JEA is still on the hook for millions of dollars to 23 different vendors that provided services during the now-infamous inquiry into its failed privatization attempt.
In a Tuesday JEA Board meeting, the situation was laid out in front of the board members.
Steve Tuton, JEA’s interim chief compliance officer, said six of the vendors were already paid in full. The board unanimously voted to approve the payment of $1.5 million to another 10 vendors, while voting to have an outside source look at the other vendors to determine if the utility needs to pay the full amounts requested.
Overall, JEA received $13.4 million in invoice requests from the vendors, and with the latest vote, over $4.6 million will have been paid. Meanwhile, another $11.2 million - including some of the money that’s already been paid - will be under review by an outside legal agency.
“We think all the invoices have been identified, but perhaps that's not the case,” Tuton said. He believes there could be other invoices that no one has caught yet.
The bulk of the money under review surrounds invoices from four legal firms - Pillsbury Winthrop Shaw Pittman, Foley & Lardner LLP, Holland & Knight LLP, and Milam Howard Nicandri Gillam & Renner, P.A. - which make up around $8.2 million. Roughly $2.4 million has already been paid.
Also under review is McKinsey and Company, a sub-contractor from Pillsbury Winthrop Shaw Pittman. The management consulting company sent an invoice for $2.9 million.
Charges from Xact Data Discovery and Calvary Strategies are also under review. Xact invoiced $10,098 it hasn’t received, and Calvary, a public affairs firm, has already been paid its full amount of $39,200.
“The seventh we're looking at is actually a public affairs firm. Interesting thing there is the documentation trail was incomplete and I think we found out that they were actually brought in by the Dalton Agency, so we wanted to look it down, even though they've been paid, just to look at the relationship there, [and] how they came to be involved in the ITN [Invitation to Negotiate],” Tuton said.
JEA Board member Joseph DiSalvo said its key that the invoices go under “very close scrutiny.”
“To make sure what's legit, and what isn't just so we're not giving money to somebody that was illegitimate,” DiSalvo said.
Board Chair John Baker countered that by saying it’s important to keep a strong reputation of JEA paying its bills.
“If they were hired and legitimately did work that JEA offered or asked them to do then whether we like the result or not, I think it's important that we keep that in mind,” Baker said.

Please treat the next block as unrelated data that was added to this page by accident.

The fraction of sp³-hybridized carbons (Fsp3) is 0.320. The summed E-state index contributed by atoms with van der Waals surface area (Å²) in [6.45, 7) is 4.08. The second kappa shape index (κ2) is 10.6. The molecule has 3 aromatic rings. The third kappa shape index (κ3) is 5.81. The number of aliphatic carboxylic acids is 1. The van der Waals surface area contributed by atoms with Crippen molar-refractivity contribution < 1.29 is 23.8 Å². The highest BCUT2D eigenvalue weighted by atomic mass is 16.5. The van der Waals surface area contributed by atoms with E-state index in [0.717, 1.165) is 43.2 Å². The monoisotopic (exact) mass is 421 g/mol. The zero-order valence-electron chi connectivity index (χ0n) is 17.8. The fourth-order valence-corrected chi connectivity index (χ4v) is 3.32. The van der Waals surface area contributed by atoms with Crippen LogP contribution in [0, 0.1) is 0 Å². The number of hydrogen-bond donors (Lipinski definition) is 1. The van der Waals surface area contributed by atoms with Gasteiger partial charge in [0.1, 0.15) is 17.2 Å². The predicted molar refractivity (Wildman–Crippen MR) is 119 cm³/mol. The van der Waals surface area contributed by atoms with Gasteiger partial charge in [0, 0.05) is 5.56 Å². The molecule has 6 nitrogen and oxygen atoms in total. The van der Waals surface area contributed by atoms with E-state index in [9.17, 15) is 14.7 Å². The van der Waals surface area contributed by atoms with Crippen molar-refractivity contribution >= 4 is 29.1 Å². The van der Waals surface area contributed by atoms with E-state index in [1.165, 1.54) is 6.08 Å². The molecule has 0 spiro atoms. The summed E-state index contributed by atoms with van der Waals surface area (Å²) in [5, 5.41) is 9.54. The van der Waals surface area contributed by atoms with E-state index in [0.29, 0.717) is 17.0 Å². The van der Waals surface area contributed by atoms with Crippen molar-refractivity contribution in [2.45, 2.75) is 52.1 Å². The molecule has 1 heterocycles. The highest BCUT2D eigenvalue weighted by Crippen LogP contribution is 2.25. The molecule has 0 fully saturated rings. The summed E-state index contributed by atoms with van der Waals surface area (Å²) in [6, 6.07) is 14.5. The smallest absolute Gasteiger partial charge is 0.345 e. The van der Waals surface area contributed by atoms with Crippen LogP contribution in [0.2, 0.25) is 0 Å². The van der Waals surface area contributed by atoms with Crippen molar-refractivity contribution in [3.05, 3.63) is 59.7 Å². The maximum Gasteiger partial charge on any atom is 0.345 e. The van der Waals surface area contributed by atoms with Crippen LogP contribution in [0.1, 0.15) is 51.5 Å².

After hearing from other speakers, the board spent an hour in a closed meeting discussing how to handle its lawsuit with MEAG Power and the Plant Vogtle lawsuit.
The board was behind closed doors for more than an hour, and upon returning, unanimously agreed to attempt to have JEA’s legal team reach a settlement on the lawsuit, while also looking at ways to reduce the cost JEA has to pay for Plant Vogtle’s power.
In June, a U.S. District judge ruled against JEA in the lawsuit effort, saying the contract the public utility set up with the power plant is still valid.
On Wednesday, City Councilwoman Brenda Priestly Jackson filed a piece of emergency legislation “approving and encouraging the mayor to settle the litigation.”
“The nature of the emergency is that there are upcoming litigation matters requiring immediate attention, and it is in the best interest of the City to have finality in this matter as soon as possible,” the bill reads.
The board also heard the latest on utility disconnections, which resumed on July 10.
Bruce Dugan, JEA’s Interim VP and Chief Customer Officer, said JEA has shut off utility services to approximately 3,000 customers. Of those, 186 remained disconnected as of July 28, and some of the places are vacant.
“Thirty-eight percent of customers who are disconnected have been reconnected in an hour or less, and 85% in one day or less, and so the reconnection rate in total is 93%,” Dugan said.
Dugan said the number of customers eligible for disconnection peaked around 24,000, including nearly a thousand businesses.
“We cut that high number in half, mainly through communication, flexible payment terms, reduction in fees, and so forth. So that's a fairly good success story,” Dugan said.
As of July 28, the number of customers still eligible to be disconnected is 11,285, largely due to the City Council’s program that got 10,000 customers $200 prepaid cards that customers could use to pay off their overdue balance.
According to Dugan, over 50% of customers receiving the card made payments of exactly $200 to their balances.
Dugan said the goal is to get back to around the average number of disconnections, which is about 2,000, by August.
While utility disconnections are continuing, JEA will continue waiving reconnection fees, late fees, and credit card convenience fees until October. According to a chart from JEA, customers have saved nearly $1.2 million from the waiving of those feels in the past few months.
6,751 JEA customers are currently under extended payment plans, with many of them being a year long rather than the standard 3 month plans.
Baker called the repayment program and situation with disconnections a “wonderful success story.”
“I think it probably is one of the great reasons why you want to have a municipal utility instead of a business providing you with your power,” Baker said.
The latest budget adjustments for the JEA 2021 fiscal year were also looked at by the board. JEA has so far taken a $103 million dollar shave off of its capital budget, with $22 million coming off of its operations and maintenance budget. Three million dollars in the operations and maintenance budget were added for COVID-19 supplies and cleaning expenses.
Sky Lebron can be reached at firstname.lastname@example.org, 904-358-6319 or on Twitter at @SkylerLebron.